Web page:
Zeiss Te­nax II A can­did cam­era

A gem from the 1930s, the Te­nax II was tech­no­log­i­cally ad­vanced for its time and sur­pris­ingly good for dis­creet shoot­ing

Amateur Photographer - - Tech Talk - Tony Kem­plen’s love of photography be­gan as a teenager and ever since he has been col­lect­ing cam­eras with a view to test­ing as many as he can. You can fol­low his progress on his 52 Cam­eras blog at 52cam­eras.blogspot.co.uk. More pho­tos from the Te­nax II: w

Of the hun­dreds of film cam­eras that I’ve used in my ‘52 cam­eras in 52 weeks’ projects, only a hand­ful have any sig­nif­i­cant mone­tary value. Some are sim­ply not of in­ter­est to col­lec­tors, and there­fore not highly priced; oth­ers, while po­ten­tially worth some­thing, are de­val­ued by their poor con­di­tion, though for me, so long as I can squeeze an im­age out of a cam­era, this is not a big deal.

The Te­nax II, from Zeiss Ikon, which dates back to the 1930s, is one of my more col­lectable cam­eras. It was given to me by my fa­ther when he found he was no longer able to use it. It may have been de­signed to com­pete with the Ro­bot, an­other Ger­man cam­era of the era. A key fea­ture of the Ro­bot was a clock­work mo­tor- drive which al­lowed shots to be taken in quick suc­ces­sion. Th­ese cam­eras made 24mm x 24mm square neg­a­tives on 35mm film, which meant that a stan­dard 36- ex­po­sure cartridge could yield 50 pho­tos. The Ro­bot, how­ever, didn’t use stan­dard car­tridges; you had to load one of their own pro­pri­etary cas­settes us­ing a ded­i­cated de­vice. With the Te­nax II, Zeiss of­fered a vi­able al­ter­na­tive; ad­mit­tedly it didn’t have a mo­tor- drive, but a clever lever sys­tem rapidly ad­vanced the film and set the shut­ter us­ing one fin­ger, mean­ing that with an­other fin­ger poised over the shut­ter re­lease, shots could be taken in quick suc­ces­sion.

Sur­pris­ingly this is an in­ter­change­able-lens cam­era. The stan­dard lens has a fo­cal length of 40mm; mine has the f/2 Son­nar. The cam­era body has a unique bay­o­net mount, and each lens has its own range-finder prism at­tached. Th­ese cam­eras were never cheap – an ad­vert from 1938 shows them priced at £31, which amounts to around £1,500 in to­day’s terms. The same ad­vert gives the price of the Le­ica IIIa as £34. In­ter­est­ingly, a quick search of sold list­ings on eBay shows that the Te­nax tends to go for a lit­tle more than the Le­ica – you would have to shell out in the re­gion of £200-£300 for ei­ther.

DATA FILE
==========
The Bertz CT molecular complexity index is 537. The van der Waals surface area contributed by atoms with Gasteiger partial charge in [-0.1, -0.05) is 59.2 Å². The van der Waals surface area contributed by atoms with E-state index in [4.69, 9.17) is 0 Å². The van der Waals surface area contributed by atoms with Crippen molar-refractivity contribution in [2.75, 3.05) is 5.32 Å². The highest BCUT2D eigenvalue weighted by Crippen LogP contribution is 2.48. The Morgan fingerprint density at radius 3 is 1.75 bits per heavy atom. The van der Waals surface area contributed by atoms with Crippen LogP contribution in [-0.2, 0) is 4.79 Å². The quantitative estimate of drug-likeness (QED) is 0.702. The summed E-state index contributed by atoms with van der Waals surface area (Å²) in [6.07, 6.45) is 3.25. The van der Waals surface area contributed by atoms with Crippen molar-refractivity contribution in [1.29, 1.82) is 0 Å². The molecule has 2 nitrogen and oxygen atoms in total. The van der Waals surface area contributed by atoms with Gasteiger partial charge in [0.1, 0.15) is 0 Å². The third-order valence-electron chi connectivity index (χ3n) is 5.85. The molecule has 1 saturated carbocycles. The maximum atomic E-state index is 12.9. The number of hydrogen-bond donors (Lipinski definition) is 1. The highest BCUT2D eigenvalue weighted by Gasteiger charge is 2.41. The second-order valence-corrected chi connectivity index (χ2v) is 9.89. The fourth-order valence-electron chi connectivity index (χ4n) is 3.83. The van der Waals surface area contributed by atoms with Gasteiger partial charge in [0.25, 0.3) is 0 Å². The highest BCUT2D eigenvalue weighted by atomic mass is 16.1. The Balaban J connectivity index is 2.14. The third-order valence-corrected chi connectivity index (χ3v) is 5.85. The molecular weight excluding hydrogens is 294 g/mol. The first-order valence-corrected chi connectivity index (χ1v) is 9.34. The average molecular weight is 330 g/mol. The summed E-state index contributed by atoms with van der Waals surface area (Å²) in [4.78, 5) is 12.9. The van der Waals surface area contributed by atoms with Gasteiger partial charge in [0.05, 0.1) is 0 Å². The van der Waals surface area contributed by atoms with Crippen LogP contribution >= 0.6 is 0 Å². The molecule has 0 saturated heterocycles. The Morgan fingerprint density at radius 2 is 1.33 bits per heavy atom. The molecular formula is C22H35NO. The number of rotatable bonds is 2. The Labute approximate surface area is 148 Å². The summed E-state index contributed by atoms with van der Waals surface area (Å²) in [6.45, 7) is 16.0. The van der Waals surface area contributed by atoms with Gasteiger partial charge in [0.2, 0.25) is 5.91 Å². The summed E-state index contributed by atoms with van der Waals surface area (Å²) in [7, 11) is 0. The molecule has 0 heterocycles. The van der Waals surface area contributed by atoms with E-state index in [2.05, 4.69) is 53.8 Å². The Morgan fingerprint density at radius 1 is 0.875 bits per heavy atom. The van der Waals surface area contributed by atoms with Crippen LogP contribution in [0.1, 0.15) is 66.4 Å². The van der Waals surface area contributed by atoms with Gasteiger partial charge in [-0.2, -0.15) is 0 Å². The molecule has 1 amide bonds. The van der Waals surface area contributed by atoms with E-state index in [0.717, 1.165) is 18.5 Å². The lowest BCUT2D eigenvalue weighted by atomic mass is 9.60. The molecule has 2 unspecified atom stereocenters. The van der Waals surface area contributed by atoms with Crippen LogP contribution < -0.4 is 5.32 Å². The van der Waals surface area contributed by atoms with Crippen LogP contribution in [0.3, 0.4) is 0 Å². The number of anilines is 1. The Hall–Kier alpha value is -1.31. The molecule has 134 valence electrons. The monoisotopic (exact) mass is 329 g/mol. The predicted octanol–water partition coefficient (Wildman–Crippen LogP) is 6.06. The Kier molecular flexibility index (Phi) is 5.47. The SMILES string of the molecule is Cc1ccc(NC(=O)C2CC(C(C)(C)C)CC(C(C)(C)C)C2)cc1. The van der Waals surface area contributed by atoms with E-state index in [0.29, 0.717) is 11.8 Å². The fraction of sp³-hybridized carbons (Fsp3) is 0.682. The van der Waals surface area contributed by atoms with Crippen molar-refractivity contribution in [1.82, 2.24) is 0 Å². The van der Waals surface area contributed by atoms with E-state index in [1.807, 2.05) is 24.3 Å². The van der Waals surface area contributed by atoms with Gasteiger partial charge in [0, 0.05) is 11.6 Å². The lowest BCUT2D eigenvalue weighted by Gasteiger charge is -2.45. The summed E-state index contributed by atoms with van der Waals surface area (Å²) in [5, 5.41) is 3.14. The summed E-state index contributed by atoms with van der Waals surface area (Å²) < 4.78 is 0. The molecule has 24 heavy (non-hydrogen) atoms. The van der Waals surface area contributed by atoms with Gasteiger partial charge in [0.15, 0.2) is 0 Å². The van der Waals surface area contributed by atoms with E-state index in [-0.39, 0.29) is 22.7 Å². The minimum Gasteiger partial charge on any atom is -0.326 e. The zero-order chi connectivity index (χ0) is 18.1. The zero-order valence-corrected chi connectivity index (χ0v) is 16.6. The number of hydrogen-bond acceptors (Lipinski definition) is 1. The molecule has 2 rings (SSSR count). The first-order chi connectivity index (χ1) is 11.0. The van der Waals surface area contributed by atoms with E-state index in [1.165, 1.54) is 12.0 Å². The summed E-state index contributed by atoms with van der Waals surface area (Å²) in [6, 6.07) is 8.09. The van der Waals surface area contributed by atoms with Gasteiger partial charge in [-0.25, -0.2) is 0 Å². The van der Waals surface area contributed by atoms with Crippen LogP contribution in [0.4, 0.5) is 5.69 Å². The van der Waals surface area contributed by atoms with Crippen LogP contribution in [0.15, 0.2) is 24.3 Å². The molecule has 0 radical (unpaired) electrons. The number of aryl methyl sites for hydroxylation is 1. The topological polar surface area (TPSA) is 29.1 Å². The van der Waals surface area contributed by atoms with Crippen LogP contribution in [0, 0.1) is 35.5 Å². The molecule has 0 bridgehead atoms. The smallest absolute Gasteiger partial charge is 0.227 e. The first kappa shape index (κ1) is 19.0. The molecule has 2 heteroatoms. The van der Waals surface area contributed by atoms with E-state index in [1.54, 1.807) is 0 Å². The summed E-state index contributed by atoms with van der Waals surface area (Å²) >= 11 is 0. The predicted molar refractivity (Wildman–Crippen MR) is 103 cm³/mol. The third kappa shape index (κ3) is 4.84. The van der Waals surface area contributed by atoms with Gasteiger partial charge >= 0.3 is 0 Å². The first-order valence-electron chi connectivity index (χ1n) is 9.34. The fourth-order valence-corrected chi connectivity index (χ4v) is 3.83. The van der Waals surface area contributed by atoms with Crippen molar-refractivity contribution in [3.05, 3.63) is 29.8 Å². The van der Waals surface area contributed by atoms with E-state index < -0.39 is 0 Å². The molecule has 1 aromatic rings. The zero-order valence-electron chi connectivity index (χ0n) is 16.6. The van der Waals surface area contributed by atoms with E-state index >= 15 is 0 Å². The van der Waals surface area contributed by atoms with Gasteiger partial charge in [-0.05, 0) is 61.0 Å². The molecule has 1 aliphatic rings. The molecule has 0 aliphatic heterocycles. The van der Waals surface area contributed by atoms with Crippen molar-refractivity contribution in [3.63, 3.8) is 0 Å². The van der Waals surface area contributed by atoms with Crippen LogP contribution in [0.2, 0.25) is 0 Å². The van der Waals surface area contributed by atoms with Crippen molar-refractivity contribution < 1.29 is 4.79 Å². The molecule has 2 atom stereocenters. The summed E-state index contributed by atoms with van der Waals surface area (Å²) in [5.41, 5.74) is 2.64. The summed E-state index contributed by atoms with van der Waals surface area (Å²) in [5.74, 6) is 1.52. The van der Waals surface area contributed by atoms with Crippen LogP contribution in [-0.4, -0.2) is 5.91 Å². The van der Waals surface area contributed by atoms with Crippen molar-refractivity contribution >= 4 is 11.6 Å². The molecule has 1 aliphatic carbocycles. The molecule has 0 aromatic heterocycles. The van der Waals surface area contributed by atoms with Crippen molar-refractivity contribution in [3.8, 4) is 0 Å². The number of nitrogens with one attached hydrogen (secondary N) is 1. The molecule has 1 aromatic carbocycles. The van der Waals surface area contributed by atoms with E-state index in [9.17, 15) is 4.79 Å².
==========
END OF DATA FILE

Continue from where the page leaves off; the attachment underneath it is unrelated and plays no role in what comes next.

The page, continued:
I en­joyed us­ing the Te­nax II. It’s quite heavy, but feels like a pre­ci­sion in­stru­ment, with all the me­chan­ics op­er­at­ing smoothly. At 80 years old, the Com­pur- Rapid shut­ter still fires ac­cu­rately on all speeds, which run from 1 sec­ond to 1/400th. The range-finder is easy to use, as is the rapid film ad­vance, but what struck me most is how quiet it is. I’m not one for draw­ing at­ten­tion to my­self, and tak­ing pic­tures of strangers in pub­lic is not some­thing I feel com­fort­able with, but in the dimly lit Ser­pen­tine Gallery last sum­mer, the silent shut­ter gave me the con­fi­dence to take some can­did shots without fear of be­ing caught.

The near-silent shut­ter is ideal for tak­ing covert peo­ple shots

The Zeiss Te­nax II feels like a pre­ci­sion in­stru­ment and runs very smoothly

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